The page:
Figuring out which code should be designated is highly project specific and ultimately subjective; however, it’s also important to the community that we have a consistent and predictable strategy.  While the work falls to the project technical leads (with ratification by the Technical Committee), the DefCore and Technical committees worked together to define a set of principles to guide the selection.

This Technical Committee resolution formally approves the general selection principles for “designated sections” of code, as part of the DefCore effort.  We’ve taken the liberty to create a graphical representation (above) that visualizes this table using white for designated and black for non-designated sections.  We’ve also included the DefCore principle of having an official “reference implementation.”

Here is the text from the resolution presented as a table:

Should be DESIGNATED: Should NOT be DESIGNATED:
  • code provides the project external REST API, or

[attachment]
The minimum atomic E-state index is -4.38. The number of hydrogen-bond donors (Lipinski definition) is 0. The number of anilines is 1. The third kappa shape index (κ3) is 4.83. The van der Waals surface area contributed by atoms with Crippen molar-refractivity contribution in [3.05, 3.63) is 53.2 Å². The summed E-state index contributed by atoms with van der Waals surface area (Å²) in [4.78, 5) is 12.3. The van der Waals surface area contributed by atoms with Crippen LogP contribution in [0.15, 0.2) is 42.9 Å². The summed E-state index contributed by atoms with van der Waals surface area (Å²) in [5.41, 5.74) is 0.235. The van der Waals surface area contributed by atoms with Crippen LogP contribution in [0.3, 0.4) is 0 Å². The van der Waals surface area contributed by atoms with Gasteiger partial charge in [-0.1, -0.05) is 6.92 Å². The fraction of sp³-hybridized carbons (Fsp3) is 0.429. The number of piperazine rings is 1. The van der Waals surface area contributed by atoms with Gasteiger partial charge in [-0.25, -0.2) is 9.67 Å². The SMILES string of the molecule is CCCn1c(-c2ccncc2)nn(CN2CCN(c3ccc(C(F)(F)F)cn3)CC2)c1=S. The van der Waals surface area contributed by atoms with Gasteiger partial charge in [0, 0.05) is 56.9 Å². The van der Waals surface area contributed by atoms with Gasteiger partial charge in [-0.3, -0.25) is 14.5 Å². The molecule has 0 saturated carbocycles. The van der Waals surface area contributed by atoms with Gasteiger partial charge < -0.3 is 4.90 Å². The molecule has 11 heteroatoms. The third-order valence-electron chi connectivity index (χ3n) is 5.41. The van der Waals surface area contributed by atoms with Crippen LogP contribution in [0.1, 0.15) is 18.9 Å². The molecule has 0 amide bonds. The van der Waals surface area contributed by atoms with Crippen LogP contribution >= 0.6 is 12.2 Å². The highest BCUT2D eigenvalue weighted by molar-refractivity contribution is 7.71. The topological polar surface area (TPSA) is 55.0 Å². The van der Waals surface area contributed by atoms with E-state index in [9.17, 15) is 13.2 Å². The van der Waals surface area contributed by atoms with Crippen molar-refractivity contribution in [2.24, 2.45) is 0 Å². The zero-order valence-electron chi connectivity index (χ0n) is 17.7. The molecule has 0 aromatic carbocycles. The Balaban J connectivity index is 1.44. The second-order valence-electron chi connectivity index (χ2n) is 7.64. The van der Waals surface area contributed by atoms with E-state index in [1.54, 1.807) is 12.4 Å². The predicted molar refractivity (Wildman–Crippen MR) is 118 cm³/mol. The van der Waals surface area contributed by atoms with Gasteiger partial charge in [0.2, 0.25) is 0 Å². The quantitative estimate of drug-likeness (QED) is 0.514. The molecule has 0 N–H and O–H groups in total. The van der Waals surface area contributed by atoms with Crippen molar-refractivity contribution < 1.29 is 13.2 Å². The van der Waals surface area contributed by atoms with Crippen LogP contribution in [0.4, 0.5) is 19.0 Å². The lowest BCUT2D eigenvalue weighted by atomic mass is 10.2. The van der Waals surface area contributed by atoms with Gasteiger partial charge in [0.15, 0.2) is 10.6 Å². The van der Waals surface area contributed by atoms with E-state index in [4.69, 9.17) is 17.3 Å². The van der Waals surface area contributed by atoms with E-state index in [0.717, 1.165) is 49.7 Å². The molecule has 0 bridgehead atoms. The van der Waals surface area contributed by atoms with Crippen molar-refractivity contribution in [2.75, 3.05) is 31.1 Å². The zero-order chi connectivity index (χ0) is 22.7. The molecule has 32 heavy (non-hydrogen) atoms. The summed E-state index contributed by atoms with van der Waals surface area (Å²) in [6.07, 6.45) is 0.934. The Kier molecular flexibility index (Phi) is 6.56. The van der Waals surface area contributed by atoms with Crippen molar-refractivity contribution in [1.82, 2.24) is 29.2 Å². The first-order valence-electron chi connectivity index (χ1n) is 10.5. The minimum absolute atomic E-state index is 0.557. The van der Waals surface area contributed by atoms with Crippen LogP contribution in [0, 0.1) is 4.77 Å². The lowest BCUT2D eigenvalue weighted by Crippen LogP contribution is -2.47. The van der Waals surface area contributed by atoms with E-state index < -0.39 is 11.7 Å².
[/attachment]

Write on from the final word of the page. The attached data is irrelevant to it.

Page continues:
• code is shared and provides common functionality for all options, or
  • code implements logic that is critical for cross-platform operation
  • code interfaces to vendor-specific functions, or
  • project design explicitly intended this section to be replaceable, or
  • code extends the project external REST API in a new or different way, or
  • code is being deprecated

The resolution includes the expectation that “code that is not clearly designated is assumed to be designated unless determined otherwise. The default assumption will be to consider code designated.”

This definition is a starting point.  Our next step is to apply these rules to projects and make sure that they provide meaningful results.

Wow, isn’t that a lot of code?

Not really.  Its important to remember that designated sections alone do not define core: the must-pass tests are also a critical component.   Consequently, designated code in projects that do not have must-pass tests is not actually required for OpenStack licensed implementation.

How DefCore is going to change your world: three advisory cases

The first release of the DefCore Core Capabilities Matrix (DCCM) was revealed at the Atlanta summit.  At the Summit, Joshua and I had a session which examined what this means for the various members of the OpenStack community.   This rather lengthy post reviews the same advisory material.